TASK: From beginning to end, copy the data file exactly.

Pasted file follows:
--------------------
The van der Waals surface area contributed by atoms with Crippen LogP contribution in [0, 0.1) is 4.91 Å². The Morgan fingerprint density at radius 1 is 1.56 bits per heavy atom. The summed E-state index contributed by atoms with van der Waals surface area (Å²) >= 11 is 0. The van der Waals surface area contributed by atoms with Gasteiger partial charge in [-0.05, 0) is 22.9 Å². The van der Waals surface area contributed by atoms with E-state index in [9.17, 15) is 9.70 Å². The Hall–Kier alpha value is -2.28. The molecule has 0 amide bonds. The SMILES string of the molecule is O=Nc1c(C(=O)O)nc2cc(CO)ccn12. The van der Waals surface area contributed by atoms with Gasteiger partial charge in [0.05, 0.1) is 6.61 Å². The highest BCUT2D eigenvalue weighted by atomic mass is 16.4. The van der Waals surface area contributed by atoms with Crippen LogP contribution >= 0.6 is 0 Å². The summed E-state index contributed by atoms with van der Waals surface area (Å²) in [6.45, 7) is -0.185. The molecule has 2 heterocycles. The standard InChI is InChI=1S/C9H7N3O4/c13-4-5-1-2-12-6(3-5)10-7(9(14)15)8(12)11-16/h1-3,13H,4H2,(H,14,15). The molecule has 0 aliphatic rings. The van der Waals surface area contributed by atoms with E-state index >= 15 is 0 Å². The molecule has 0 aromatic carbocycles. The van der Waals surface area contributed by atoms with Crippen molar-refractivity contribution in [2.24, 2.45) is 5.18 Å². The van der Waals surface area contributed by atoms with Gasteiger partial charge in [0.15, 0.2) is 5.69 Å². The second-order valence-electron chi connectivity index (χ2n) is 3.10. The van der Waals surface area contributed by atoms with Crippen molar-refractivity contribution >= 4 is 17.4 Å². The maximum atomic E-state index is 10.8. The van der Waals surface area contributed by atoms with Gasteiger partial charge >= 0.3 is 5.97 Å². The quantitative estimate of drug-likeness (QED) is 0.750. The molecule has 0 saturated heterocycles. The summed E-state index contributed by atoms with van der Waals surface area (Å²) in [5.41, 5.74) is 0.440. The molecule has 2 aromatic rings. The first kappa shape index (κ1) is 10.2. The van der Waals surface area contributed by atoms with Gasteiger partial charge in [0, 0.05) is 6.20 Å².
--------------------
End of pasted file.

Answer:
The van der Waals surface area contributed by atoms with Crippen LogP contribution in [0, 0.1) is 4.91 Å². The Morgan fingerprint density at radius 1 is 1.56 bits per heavy atom. The summed E-state index contributed by atoms with van der Waals surface area (Å²) >= 11 is 0. The van der Waals surface area contributed by atoms with Gasteiger partial charge in [-0.05, 0) is 22.9 Å². The van der Waals surface area contributed by atoms with E-state index in [9.17, 15) is 9.70 Å². The Hall–Kier alpha value is -2.28. The molecule has 0 amide bonds. The SMILES string of the molecule is O=Nc1c(C(=O)O)nc2cc(CO)ccn12. The van der Waals surface area contributed by atoms with Gasteiger partial charge in [0.05, 0.1) is 6.61 Å². The highest BCUT2D eigenvalue weighted by atomic mass is 16.4. The van der Waals surface area contributed by atoms with Crippen LogP contribution >= 0.6 is 0 Å². The summed E-state index contributed by atoms with van der Waals surface area (Å²) in [6.45, 7) is -0.185. The molecule has 2 heterocycles. The standard InChI is InChI=1S/C9H7N3O4/c13-4-5-1-2-12-6(3-5)10-7(9(14)15)8(12)11-16/h1-3,13H,4H2,(H,14,15). The molecule has 0 aliphatic rings. The van der Waals surface area contributed by atoms with E-state index >= 15 is 0 Å². The molecule has 0 aromatic carbocycles. The van der Waals surface area contributed by atoms with Crippen molar-refractivity contribution in [2.24, 2.45) is 5.18 Å². The van der Waals surface area contributed by atoms with Gasteiger partial charge in [0.15, 0.2) is 5.69 Å². The second-order valence-electron chi connectivity index (χ2n) is 3.10. The van der Waals surface area contributed by atoms with Crippen molar-refractivity contribution >= 4 is 17.4 Å². The maximum atomic E-state index is 10.8. The van der Waals surface area contributed by atoms with Gasteiger partial charge >= 0.3 is 5.97 Å². The quantitative estimate of drug-likeness (QED) is 0.750. The molecule has 0 saturated heterocycles. The summed E-state index contributed by atoms with van der Waals surface area (Å²) in [5.41, 5.74) is 0.440. The molecule has 2 aromatic rings. The first kappa shape index (κ1) is 10.2. The van der Waals surface area contributed by atoms with Gasteiger partial charge in [0, 0.05) is 6.20 Å².